chronic illness, Nursing

Nurse and Patient: Perspectives from both sides of the spectrum

Nurses are taught from the very beginning that the most important aspect of our job is advocating for our patients.  In reflection of my experiences on both sides of the spectrum, I would like to shed some insight and advice for those navigating the healthcare field.

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Ask Questions.  Healthcare providers are rushed.  Many times they have a “general speech” when educating or explaining things to their patients.  To be fair, it’s not their fault.  Providers have to get the main point across to a lot of patients in a small amount of time.  To ensure nothing is forgotten, it’s often “scripted”.

Even as a nurse, I can feel confused or unsure about things.  When this happens it is extremely important to ask questions.  Ask the embarrassing questions.  Ask for clarification and ask for understanding.  Anytime a healthcare provider appears annoyed or distracted when I ask for more information I know that he/she is not the right healthcare provider for me.

I worked for Novant Health for many years.  They have an “Ask Me 3” protocol for patients.  What is my main problem?  What do I need to do?  Why is it important for me to do this?  I always loved this.  It promotes engagement between healthcare provider and patient.  And lets face it, if you understand the answers to these questions you are more likely to be compliant with your course of care.

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Be Honest.  Healthcare providers don’t ask questions about your background or lifestyle for shits and giggles.  They do it because it can impact the course of your care.

I am a smoker.  Am I proud of this?  No.  But it is important information for my Healthcare Provider to know.

Many medications interact with alcohol and drugs.  Even herbal drugs – which many people neglect to share with their healthcare providers.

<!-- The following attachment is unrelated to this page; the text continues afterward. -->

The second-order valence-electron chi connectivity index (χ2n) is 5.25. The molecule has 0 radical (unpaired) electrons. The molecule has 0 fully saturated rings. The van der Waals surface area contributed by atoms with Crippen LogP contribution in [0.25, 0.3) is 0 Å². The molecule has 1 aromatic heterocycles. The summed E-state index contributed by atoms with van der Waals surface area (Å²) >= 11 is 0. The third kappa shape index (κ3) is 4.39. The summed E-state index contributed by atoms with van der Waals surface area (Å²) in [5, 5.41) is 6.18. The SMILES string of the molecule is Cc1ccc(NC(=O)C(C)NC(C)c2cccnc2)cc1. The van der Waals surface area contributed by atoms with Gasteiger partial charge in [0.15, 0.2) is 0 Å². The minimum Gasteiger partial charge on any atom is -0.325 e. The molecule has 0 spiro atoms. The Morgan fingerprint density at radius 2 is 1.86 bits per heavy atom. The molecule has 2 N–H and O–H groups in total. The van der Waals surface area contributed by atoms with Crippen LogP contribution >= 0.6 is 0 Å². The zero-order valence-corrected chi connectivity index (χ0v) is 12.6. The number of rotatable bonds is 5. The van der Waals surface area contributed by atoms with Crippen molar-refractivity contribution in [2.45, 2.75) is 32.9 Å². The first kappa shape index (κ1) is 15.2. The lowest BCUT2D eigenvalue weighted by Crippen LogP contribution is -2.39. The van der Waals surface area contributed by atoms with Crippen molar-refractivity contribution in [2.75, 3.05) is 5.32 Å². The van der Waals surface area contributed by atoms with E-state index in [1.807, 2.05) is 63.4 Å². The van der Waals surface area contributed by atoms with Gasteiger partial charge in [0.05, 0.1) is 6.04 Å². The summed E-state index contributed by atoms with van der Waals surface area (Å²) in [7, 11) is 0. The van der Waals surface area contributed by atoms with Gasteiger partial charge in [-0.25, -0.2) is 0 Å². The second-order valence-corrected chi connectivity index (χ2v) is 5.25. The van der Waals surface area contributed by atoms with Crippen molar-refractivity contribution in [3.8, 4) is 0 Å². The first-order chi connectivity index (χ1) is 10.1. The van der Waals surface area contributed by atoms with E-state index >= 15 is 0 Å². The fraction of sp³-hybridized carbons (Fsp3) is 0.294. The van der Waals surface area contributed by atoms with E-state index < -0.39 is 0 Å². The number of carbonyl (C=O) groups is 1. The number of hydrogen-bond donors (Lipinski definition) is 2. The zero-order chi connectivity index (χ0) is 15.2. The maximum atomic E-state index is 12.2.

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Be Kind, but Be Firm.  Your healthcare provider is there to get you through some of the toughest times of your life.  Showing kindness and appreciation makes them feel like they are doing their job in making a difference.  Just because you are kind doesn’t mean that you can’t be firm about your expectations and direction of your care.

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Make yourself part of your healthcare team.  Who knows your body better than you?  No one.  I encourage everyone I come in contact with to engage with their healthcare providers.  Do your research.  No, google won’t replace a medical degree, but it will help you understand and feel involved in the process.  I can remember trying every intervention possible during my active ulcerative colitis years and I came across an article showing a correlation between quitting smoking and ulcerative colitis flares.  I mentioned it to my gastroenterologist and he ordered me a nicotine patch to try.  Did it work?  No, but it made me feel like we were working as a team to try to make me better.  It showed he respected me.  It made me trust him even more.